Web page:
Say hello to Barbara Britton

I’m excited to introduce you to Barbara Britton and I’m eager to get to know her better myself.  Welcome Barbara.

Do you have a personal connection to the military?

I come from a long line of naval officers. My grandfather, uncle, and cousin all served in the Canadian Navy. My dad broke ranks and served as a navigator in the RCAF. My grandfather said he was proud of my grandmother for raising three boys on her own while he was away commanding a ship during WWII and the Korean War.

I grew up in the San Francisco Bay Area during the Vietnam War. I have a soft spot for Vietnam Veterans because I don’t think they received the “Welcome Home” they deserved after serving our country. I try to be supportive of our military men and women.

Thank you to your family for their service.  Please tell us a little bit about yourself. Where you’re from, where you live? Do you have one of those day-jobs?

I grew up in the San Francisco Bay Area, but hopped coasts when I was in high school. I headed south and attended Baylor University for college—Sic’em Bears! I married a Chicago guy and lived in the Land of Lincoln for ten years. Currently, I live in Wisconsin (with my Chicago guy) and absolutely love being a Cheesehead. Go Pack Go!

Do you write military characters in your books? If so, how did you research them?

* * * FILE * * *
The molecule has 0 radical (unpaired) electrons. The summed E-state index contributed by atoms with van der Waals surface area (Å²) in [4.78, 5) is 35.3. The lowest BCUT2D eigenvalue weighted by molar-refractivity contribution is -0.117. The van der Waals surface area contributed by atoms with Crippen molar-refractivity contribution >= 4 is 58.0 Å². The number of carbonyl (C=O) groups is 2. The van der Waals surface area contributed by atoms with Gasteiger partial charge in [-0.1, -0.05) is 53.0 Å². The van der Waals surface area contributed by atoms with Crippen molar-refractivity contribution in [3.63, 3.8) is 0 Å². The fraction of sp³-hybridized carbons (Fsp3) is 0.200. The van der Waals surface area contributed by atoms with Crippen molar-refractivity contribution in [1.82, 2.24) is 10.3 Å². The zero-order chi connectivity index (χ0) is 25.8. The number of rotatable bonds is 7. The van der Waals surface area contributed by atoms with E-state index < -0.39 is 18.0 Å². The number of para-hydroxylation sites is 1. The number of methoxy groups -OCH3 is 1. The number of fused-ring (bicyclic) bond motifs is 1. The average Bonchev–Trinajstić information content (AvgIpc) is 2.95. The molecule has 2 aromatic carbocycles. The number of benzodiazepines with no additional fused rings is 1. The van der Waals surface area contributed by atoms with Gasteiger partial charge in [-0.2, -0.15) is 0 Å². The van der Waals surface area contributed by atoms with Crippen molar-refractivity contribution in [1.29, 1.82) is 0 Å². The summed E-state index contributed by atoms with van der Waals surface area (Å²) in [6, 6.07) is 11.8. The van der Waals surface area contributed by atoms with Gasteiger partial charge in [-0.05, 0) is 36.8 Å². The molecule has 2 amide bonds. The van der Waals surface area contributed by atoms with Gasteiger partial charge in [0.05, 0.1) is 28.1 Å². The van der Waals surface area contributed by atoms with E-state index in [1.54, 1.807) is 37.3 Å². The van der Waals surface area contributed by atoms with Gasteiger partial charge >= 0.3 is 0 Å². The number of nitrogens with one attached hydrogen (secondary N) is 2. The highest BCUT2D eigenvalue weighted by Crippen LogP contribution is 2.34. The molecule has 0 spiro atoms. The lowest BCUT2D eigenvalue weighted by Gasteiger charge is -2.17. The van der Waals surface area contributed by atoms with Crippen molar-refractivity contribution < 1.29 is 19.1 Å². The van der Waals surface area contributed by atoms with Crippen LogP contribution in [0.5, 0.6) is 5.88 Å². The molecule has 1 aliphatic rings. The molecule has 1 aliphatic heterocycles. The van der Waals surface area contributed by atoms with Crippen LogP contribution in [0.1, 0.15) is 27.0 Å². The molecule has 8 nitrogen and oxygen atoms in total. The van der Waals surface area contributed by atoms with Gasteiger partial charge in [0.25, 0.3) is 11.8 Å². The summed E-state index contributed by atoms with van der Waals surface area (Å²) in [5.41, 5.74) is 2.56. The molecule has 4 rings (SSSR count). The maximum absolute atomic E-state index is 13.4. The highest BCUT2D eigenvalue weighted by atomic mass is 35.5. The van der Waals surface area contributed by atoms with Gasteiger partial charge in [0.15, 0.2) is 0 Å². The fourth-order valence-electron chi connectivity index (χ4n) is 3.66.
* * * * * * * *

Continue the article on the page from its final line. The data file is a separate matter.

I wrote a Historical set after WWI and it was based on a true story of a nurse who took care of a wounded vet in a remote Alaskan lodge. My hero in that book had lost his legs in a trench explosion. I had to research what prosthetics were like in the old days—nothing like prosthetics today. I also read the sobering autobiography of Lewis B. Puller, Jr who lost his legs in Vietnam (“Fortunate Son”). I also tried to show PTSD or what they called “shell shocked” in WWI, in a realistic way.

What would you choose as your specialty if you were in the military?

I love to bake and I have a degree in nutrition, so I would say a cook. I think I would make  a good nurse too since I have been taking care of kids for over twenty years.

From some of the things I’ve heard about military food, I’d say you’d be the favorite cook!  Do you have anything you would like to say to our members of the military and their families?

I would give our military men and women a big hug and say, “Thank you” for serving our country. Separations are difficult, especially for children, and I appreciate the determination and hard work that goes into keeping relationships and families strong.